Three (3) active/passive combiners 24 communicate with the carrier switches 12. Each of the active/passive combiners 24 includes six (6) inputs 26 and one (1) output 28, respectively. Each of the two (2) carrier outputs 16 for each of the respective carrier switches 12 communicates with a different one (1) of the active/passive combiners 24. More specifically, as illustrated in FIG. 1A, one (1) of the carrier outputs 16 1 of the carrier switch 12 1 communicates with the active/passive combiner 24 1 while the other carrier output 16 1 communicates with the active/passive combiner 24 2. The remaining connections between the carrier switches 12 and the active/passive combiners 24 are illustrated in FIG. 1A.

In the preferred embodiment shown in FIG. 1A, each of the active/passive combiners 24 receives six (6) RF signals from the various carrier switch outputs 16. The active/passive combiners 24 combine the six (6) respective RF signals to form respective active/passive combiner output signals at the respective active/passive combiner outputs 28. The signals are combined in the active/passive combiners 24 according to control signals received from the control circuit 18. More specifically, the control circuit 18 may cause, for example, only three (3) of the six (6) input signals in one (1) of the active/passive combiners 24 to be combined to form the respective active/passive combiner output signal.

The active/passive combiner outputs 28 act as splitter input signals to respective inputs 32 of three (3) splitters 34. In addition to the inputs 32, each of the splitters 34 includes a respective set of four (4) outputs 36. Although each splitter preferably includes a set of four (4) outputs, other embodiments, in which the splitters include more or less outputs, are also contemplated.

The splitters 34 divide (i.e., split) the respective input signals into a desired number of splitter output signals at the respective splitter outputs 36. More specifically, the power of the splitter input signal is divided among the four (4) outputs 36 in each of the respective splitters 34. Furthermore, the control circuit 18, which determines respective loads on each of the splitter outputs 36, causes respective impedances of the splitter output signals to substantially match the load determined for the respective splitter output 36. In this manner, the powers of the splitter output signals are transferred in an efficient manner. For this reason, the splitters 34 are referred to as “smart” splitters. Although the respective splitter input signals are divided among the four (4) outputs 36 in the preferred embodiment, it is to be understood that other embodiments, in which the splitter input signals are divided to fewer than the maximum number of splitter outputs, are also contemplated.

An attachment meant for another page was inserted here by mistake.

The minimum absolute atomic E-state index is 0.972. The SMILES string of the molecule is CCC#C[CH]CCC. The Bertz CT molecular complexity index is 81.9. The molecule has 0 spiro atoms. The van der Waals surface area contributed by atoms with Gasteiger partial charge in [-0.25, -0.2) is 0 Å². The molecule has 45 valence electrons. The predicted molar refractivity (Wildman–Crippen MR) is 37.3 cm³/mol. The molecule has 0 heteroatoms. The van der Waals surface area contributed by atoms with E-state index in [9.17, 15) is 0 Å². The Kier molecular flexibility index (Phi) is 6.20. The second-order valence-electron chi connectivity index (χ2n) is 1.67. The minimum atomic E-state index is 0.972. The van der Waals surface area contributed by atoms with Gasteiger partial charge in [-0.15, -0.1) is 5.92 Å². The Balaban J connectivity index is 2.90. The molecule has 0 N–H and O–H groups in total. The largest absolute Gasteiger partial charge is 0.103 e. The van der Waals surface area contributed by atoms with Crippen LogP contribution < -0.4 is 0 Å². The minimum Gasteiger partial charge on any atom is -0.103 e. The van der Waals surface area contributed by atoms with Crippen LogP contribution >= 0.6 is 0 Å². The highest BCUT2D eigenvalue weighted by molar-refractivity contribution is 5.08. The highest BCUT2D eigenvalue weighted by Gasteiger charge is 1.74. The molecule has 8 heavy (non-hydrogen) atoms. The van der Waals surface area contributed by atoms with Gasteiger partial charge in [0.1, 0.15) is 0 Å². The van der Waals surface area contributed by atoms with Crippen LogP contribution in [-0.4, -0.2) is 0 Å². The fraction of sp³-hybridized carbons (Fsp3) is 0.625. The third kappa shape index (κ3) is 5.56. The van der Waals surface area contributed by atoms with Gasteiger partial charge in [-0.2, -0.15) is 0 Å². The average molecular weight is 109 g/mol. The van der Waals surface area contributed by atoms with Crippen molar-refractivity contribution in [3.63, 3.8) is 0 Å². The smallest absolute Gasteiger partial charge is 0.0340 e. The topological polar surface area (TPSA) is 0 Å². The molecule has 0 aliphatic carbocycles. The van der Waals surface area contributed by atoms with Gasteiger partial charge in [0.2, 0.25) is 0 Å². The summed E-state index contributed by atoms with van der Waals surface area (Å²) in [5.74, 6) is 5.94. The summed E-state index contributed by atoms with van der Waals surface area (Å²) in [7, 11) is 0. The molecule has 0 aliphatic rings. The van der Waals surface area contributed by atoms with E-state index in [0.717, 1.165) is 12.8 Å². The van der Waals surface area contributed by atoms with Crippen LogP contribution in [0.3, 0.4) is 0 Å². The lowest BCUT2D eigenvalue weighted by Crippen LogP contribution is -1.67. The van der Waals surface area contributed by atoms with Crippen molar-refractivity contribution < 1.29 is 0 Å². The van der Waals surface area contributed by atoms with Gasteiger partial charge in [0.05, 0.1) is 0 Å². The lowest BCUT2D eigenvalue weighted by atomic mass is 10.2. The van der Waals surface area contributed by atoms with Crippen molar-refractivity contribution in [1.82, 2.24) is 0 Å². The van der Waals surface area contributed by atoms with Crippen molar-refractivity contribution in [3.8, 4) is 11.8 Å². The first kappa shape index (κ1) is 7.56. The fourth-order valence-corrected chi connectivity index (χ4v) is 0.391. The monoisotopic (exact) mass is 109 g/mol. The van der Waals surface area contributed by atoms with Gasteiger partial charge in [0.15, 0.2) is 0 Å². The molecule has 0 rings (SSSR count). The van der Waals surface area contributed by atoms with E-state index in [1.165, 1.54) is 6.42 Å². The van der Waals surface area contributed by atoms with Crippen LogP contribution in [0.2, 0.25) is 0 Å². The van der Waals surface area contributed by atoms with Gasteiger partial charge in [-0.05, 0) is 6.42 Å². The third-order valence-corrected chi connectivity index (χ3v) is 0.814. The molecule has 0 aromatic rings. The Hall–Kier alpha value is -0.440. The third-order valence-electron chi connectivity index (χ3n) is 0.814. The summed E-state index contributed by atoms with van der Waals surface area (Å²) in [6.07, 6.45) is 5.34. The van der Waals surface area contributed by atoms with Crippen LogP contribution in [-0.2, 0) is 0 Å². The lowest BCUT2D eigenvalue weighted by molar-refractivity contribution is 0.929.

Each of the four (4) outputs 36 of the respective splitters 34 communicates with one (1) of a plurality of inputs 38 of respective input switches 42. Furthermore, not more than one (1) of the splitter outputs 36 from a respective splitter 34 communicates with the same input switch 42. In the preferred embodiment, the system 10 includes six (6) input switches 42. Each of the input switches 42 includes two (2) inputs 38 and one (1) output 44. Also, each of the input switches is a single-pole, double-through switch that transmits radio-frequency signals. However, other embodiments, in which the input switches include other numbers of inputs and/or transmit microwave or higher frequency signals are also contemplated.

The control circuit 18 controls the input switches 42 to transmit the respective input signals to respective amplifiers 46. More specifically, in the embodiment shown in FIG. 1A, one of each of the splitter outputs 36 1, 36 3 communicates with one of the input switch inputs 38 1. Depending on the desired output powers of the antennas 22, the control circuit 18 causes one of the inputs 38 for each of the input switches 42 to communicate with the respective amplifier 46 via the respective input switch output 44. For example, the control circuit 18 causes one of the inputs 38 1 to communicate with the amplifier 46 1 via the input switch output 44 1.

The control circuit 18 independently controls the power to each of the amplifiers 46. In this manner, if no signals are transmitted to the input switch 42 1 and, consequently, no signal is transferred to the amplifier 46 1 the control circuit 18 may cause the power to the amplifier 46 1 to be shut off. Power to the other amplifiers 46 is controlled in a similar manner. Therefore, if certain amplifiers 46 are not necessary to achieve the desired powers of the respective output signals transmitted from the antennas 22, those amplifiers 46 are preferably shut off.